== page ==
CHICAGO – The changing character of Chicago’s Greektown was featured in the Chicago Tribune as new businesses are coming into the area and some of the oldest Greek-owned businesses have recently closed.
Florida-based meat and fish market Wild Fork Foods is scheduled to open in July at 100 S. Halsted Street in Greektown in a space that was formerly a bank, the Tribune reported.
Meanwhile Greek-owned Santorini restaurant closed in October after 31 years in the area, followed by other long-time Greektown staples Pegasus Restaurant and Taverna, The Parthenon, and Roditys, the Tribune reported.
“It’s incredibly sad to see any business close, and the Santorini closure hit hard,” George Reveliotis, co-owner of the Greek cafe Artopolis and one of the commissioners of Greektown’s special service area, told the Tribune. “We’re going to see continued diversity in the neighborhood, with a very strong Greek element remaining.”
Many factors are causing the area to change, “including rapid growth of neighboring areas including the Fulton Market district, Illinois Medical District and University of Illinois at Chicago campus,” the Trubune reported, adding that “soaring property values have made it difficult for property owners to turn down offers from developers looking to replace low-rise restaurants with residential towers.”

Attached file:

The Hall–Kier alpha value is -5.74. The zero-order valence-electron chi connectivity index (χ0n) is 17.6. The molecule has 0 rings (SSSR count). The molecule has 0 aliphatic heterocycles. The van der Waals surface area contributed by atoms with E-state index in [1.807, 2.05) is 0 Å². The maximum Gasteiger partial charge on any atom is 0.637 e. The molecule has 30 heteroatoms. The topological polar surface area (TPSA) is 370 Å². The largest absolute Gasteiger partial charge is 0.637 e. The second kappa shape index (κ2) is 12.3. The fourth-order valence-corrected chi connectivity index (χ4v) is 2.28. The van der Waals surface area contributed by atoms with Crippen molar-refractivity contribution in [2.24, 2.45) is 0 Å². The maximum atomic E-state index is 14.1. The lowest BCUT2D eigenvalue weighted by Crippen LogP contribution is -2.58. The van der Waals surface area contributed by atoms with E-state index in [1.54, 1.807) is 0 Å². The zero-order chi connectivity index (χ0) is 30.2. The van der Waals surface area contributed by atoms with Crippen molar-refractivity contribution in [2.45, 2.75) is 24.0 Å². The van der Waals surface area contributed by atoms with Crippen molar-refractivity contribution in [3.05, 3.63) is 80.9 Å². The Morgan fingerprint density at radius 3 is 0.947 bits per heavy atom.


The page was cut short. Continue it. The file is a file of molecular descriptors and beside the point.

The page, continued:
Non-Greek businesses have also recently opened, such as “Chinese restaurant Xi’an Cuisine and Japanese restaurant Aodake Ramen, both on Jackson Boulevard,” the Tribune reported, noting that “Rye Deli + Drink, a Jewish deli, opened a few months ago in the Crowne Plaza Chicago hotel on Halsted.”
Reveliotis told the Tribune that the new businesses are “welcome additions that will help serve the area’s growing population of residents, students and medical workers.”
“It is called Greektown, but everyone is welcome to contribute to the neighborhood,” Reveliotis said, the Tribune reported. “But it is important for a large Greek component to remain in the area… We do hope that more young Greek entrepreneurs come and invest in the area.”
Artopolis owners Andre Papantoniou and Reveliotis bought the cafe in 2019 and “plan a $500,000 renovation to their space later this year,” the Tribune reported, adding that “the makeover will include menu changes to appeal to more customers,” and “the owners are set to travel to several areas of Greece to make note of contemporary restaurant trends.”
“As modern Americans, we can’t live in nostalgia, we have to keep moving forward,” Reveliotis told the Tribune.